Building a budget will always be advantageous.
My grandfather was an accomplished builder. So the day he handed me a brick and a trowel and asked me if I would like to build something with him, I was excited.
As an 11-year-old boy, I thought the pattern of bricks in a nearby wall looked simple enough – surely, therefore, there couldn’t be that much to it.
How wrong I was!
Managing your Money
Fast forward to the present, and I find that people (mostly men, if I am honest) have much the same view of what I now build for a living – personal budgets.
“My husband thinks he can do this himself” is a one I hear a lot.
Luckily for me, my Irish grandad was a good teacher. So good, in fact, that he eventually referred to me as a “grand little bricklayer”.
Personal budgeting is really no different. With know-how, practice and determination, anyone can become good at managing finances. This is a simple enough recipe for financial success. Skip one of these ingredients, though, and the financial budget you build might turn out to be as dodgy as my first wall!
Here are the top three reasons I come across for dodgy budgets which collapse within the first couple of weeks of the new year.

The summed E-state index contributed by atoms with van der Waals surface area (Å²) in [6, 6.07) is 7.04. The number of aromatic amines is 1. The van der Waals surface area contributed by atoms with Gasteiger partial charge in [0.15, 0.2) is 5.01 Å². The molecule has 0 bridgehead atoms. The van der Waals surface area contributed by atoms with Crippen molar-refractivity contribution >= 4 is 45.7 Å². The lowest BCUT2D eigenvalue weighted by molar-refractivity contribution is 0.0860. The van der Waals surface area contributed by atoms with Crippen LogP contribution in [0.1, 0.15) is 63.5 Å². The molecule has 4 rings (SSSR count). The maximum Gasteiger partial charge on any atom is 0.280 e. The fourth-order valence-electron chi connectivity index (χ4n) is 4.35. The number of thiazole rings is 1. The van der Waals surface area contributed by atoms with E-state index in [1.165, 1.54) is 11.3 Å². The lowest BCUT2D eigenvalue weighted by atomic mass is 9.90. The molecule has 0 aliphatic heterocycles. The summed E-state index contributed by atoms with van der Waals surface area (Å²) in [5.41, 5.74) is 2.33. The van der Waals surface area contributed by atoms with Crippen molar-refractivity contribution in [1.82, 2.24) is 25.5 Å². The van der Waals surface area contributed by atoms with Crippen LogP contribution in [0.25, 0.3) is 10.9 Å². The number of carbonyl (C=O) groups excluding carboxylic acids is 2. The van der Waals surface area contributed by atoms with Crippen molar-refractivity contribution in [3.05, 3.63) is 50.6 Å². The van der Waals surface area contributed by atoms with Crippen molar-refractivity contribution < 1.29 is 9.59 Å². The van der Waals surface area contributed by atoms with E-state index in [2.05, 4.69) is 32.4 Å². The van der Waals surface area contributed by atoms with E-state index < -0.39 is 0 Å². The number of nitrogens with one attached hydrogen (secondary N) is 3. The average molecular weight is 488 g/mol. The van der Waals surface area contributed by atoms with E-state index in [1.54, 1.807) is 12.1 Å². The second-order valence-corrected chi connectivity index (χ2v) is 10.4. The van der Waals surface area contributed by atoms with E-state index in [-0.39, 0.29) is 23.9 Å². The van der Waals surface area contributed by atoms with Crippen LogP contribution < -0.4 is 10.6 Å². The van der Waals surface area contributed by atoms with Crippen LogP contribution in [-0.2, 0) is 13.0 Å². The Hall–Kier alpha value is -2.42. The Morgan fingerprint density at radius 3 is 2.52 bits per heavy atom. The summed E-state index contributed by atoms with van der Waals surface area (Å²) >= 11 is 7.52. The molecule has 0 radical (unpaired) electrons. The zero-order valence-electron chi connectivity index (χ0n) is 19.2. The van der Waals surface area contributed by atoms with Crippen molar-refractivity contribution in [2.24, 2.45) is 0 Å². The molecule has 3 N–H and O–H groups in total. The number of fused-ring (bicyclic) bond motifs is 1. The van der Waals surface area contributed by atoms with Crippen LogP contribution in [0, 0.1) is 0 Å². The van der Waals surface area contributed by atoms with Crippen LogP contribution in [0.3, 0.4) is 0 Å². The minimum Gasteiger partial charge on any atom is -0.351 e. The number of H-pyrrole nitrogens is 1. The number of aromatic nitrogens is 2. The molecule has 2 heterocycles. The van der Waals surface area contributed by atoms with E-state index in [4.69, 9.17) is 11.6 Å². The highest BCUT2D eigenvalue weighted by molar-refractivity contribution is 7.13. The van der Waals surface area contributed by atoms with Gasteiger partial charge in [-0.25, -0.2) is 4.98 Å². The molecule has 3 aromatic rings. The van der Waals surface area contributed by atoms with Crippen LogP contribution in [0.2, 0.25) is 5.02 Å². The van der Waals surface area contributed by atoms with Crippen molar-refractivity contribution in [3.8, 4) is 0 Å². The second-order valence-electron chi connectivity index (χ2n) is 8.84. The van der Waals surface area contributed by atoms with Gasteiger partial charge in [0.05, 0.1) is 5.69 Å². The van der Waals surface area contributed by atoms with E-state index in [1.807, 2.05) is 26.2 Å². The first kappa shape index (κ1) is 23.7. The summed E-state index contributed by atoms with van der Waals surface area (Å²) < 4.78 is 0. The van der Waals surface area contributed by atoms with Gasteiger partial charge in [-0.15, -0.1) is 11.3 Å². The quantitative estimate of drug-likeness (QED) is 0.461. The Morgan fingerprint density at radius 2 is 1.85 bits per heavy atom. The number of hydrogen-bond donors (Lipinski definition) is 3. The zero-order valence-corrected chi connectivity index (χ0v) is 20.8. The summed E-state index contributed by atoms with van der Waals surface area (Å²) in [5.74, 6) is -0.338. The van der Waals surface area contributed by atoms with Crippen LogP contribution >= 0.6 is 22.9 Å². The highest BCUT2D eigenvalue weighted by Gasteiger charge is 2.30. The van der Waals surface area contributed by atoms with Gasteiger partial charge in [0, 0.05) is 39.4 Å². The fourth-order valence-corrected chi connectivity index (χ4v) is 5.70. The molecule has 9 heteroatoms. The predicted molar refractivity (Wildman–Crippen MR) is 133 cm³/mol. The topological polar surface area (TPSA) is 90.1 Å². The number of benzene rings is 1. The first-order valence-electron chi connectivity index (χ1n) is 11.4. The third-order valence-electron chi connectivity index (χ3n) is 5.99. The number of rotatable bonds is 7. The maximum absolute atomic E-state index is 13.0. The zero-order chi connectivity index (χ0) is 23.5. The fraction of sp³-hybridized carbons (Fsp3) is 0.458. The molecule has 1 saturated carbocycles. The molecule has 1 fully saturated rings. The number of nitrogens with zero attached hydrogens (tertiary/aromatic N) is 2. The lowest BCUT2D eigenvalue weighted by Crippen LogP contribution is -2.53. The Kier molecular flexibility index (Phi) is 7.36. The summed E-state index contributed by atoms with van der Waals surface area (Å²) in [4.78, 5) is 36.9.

Firstly, the ‘budget builder’ underestimates the cost of day-to-day spending on all food, drink, petrol and the like – not to mention cigarettes. Monitor the money you spend on these things expenses over the course of a week – particularly on grocery shopping. That way, you can get real about the amount of living expenses you need to allow for in your budget.
Secondly, don’t forget to include the cost of birthdays, anniversaries, Valentine’s Day, Mother’s Day, Father’s Day, Christmas, Easter, Diwali or Chinese New Year. In short, all the events which are important to you. You wouldn’t forget these things in real life, so don’t overlook their associated costs in your budget.
Thirdly, not managing to capture all financial commitments in the new budget because direct debits are spread out over multiple cards and bank accounts.
This provides a great opportunity to rationalise your finances by making sure that all of your direct debits come out of a single bank account. The clarity of this new financial overview will drive savings by getting you to distinguish between financial needs and wants.
Include all of these points, and you might well have built yourself a “grand little budget.”
David Rankin is a former Bank Manager and founder of the award-winning personal budgeting service Sort My Money.